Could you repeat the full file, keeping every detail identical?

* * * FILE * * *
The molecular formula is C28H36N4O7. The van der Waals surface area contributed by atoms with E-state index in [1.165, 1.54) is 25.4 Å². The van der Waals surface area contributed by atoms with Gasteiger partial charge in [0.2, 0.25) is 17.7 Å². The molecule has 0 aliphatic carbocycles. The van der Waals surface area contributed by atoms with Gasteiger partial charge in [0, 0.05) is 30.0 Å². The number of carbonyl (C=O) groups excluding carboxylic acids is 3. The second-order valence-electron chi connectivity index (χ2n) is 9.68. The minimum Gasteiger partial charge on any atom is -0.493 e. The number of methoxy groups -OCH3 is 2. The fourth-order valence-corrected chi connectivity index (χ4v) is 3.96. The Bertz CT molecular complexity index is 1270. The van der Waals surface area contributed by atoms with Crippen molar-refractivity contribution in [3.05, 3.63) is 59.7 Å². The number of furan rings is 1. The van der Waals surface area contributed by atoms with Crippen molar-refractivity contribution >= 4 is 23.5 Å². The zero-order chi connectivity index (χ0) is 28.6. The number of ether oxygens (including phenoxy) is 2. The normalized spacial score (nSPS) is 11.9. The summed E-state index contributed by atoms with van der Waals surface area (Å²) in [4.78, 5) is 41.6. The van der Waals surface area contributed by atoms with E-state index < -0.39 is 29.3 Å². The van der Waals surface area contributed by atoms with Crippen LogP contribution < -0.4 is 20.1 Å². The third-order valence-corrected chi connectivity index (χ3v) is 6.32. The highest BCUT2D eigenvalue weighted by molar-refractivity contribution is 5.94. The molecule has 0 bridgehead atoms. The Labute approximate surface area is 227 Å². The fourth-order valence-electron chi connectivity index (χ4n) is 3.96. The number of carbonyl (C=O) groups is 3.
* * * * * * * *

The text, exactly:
The molecular formula is C28H36N4O7. The van der Waals surface area contributed by atoms with E-state index in [1.165, 1.54) is 25.4 Å². The van der Waals surface area contributed by atoms with Gasteiger partial charge in [0.2, 0.25) is 17.7 Å². The molecule has 0 aliphatic carbocycles. The van der Waals surface area contributed by atoms with Gasteiger partial charge in [0, 0.05) is 30.0 Å². The number of carbonyl (C=O) groups excluding carboxylic acids is 3. The second-order valence-electron chi connectivity index (χ2n) is 9.68. The minimum Gasteiger partial charge on any atom is -0.493 e. The number of methoxy groups -OCH3 is 2. The fourth-order valence-corrected chi connectivity index (χ4v) is 3.96. The Bertz CT molecular complexity index is 1270. The van der Waals surface area contributed by atoms with Crippen molar-refractivity contribution in [3.05, 3.63) is 59.7 Å². The number of furan rings is 1. The van der Waals surface area contributed by atoms with Crippen molar-refractivity contribution >= 4 is 23.5 Å². The zero-order chi connectivity index (χ0) is 28.6. The number of ether oxygens (including phenoxy) is 2. The normalized spacial score (nSPS) is 11.9. The summed E-state index contributed by atoms with van der Waals surface area (Å²) in [4.78, 5) is 41.6. The van der Waals surface area contributed by atoms with E-state index < -0.39 is 29.3 Å². The van der Waals surface area contributed by atoms with Crippen LogP contribution < -0.4 is 20.1 Å². The third-order valence-corrected chi connectivity index (χ3v) is 6.32. The highest BCUT2D eigenvalue weighted by molar-refractivity contribution is 5.94. The molecule has 0 bridgehead atoms. The Labute approximate surface area is 227 Å². The fourth-order valence-electron chi connectivity index (χ4n) is 3.96. The number of carbonyl (C=O) groups is 3.